“A searching world” still needs the church, new primate reassures CoGS

"I believe that [racism] is at the heart of many areas of difficulty for us," Nicholls said. "Racism in its systemic forms is embedded in the laws and in the ways in which we have lived together." Photo: Matt Gardner
Published November 8, 2019

Mississauga, Ont.

In the face of falling membership and financial challenges, Canadian Anglicans should feel encouraged that there remains a role for their church in the world—and that their God will always be faithful to them, Archbishop Linda Nicholls, primate of the Anglican Church of Canada, said Thursday, Nov. 7, in her first address as primate to the Council of General Synod (CoGS).

When General Synod’s planning and agenda team met to consider the work of CoGS for the next triennium—the three years until the next meeting of General Synod—it didn’t take long to come up with a theme, said Nicholls, who was elected primate at General Synod in July, succeeding Archbishop Fred Hiltz.

“We fairly quickly settled on… ‘A changing church. A searching world. A faithful God,’” she said. “For that theme sums up both the challenges and the possibilities that we will be encountering.”

The Anglican Church of Canada, the primate said, is changing in many ways, and it is declining in both membership and financial resources—a fact, she said, which should not come as a surprise, given a number of contemporary trends.

“We have experienced change as many of our congregations have aged, as we see fewer young people in some areas, as rural areas have increasingly depopulated, as society around us believes that we, frankly, are irrelevant,” she said. “With this decline comes an automatic decline in resources available for the ministries of General Synod, and of our parishes and our dioceses.”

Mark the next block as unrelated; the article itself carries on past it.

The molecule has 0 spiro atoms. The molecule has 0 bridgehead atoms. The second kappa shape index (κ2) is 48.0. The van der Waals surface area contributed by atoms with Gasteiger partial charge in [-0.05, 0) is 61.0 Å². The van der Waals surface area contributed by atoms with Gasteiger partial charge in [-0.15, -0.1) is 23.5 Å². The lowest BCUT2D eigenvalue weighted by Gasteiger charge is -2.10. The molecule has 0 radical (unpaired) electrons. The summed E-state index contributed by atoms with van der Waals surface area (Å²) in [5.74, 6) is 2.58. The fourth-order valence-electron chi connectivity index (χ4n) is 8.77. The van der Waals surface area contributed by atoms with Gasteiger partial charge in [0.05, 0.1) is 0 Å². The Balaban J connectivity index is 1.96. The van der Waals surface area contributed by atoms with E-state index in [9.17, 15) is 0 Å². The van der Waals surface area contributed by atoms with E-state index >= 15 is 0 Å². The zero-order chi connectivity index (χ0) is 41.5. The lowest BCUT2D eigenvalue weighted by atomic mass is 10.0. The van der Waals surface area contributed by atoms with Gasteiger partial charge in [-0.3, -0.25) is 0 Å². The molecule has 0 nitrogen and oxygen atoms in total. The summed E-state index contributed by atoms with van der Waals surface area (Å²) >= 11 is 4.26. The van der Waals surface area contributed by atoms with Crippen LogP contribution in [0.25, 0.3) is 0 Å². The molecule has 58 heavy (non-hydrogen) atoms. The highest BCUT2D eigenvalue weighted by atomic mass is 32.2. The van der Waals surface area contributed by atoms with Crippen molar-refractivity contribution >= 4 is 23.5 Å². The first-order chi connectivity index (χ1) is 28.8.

Among the agenda items for the current session of CoGS—which is meeting November 7-10—is a presentation on a set of newly compiled church statistics, she said.

In an announcement to CoGS shortly before her address, Nicholls said the presentation would concern statistics which had “leaked out” before church leaders had been able to present them.

Earlier this week, Broadview, the former United Church Observer, published a story citing an Anglican Church of Canada report on membership statistics compiled last year. According to the report, a decline in church membership observed since 1961 has steepened in the years since 2001.

A link to the same report had appeared in October on the independent Anglican Samizdat website.

“We apologize,” Nicholls offered, that CoGS members may have encountered the statistics before the meeting, “which was not the intention.”

In her address, the primate added that the church is changing in ways unrelated to statistics—in how and when Anglicans worship, in the way ministry is delivered and in the way it makes disciples. And its relationship with Indigenous people is continuing to evolve, she said, especially with the ongoing development of the self-determining Indigenous Anglican church.

“We are changing, and we need to pay attention to the changes and ask how we will be faithful to the gospel in the face of those changes,” Nicholls said.

But Anglicans should take heart, she said, from the fact that the church continues to play a role to the world—in being able to provide answers to the many people today who continue to ask basic questions about life, for example.

“Despite the decline in church attendance and membership, we encounter a world that is still searching for hope and for meaning,” she said. “The gospel is and always will be relevant to human life because it comes from the heart of the creator of all life.”

Many of the church’s values, such as its “deep commitment to community” and its gifts of confession and forgiveness also give it a unique voice on societal issues, such as political polarization and justice, she said.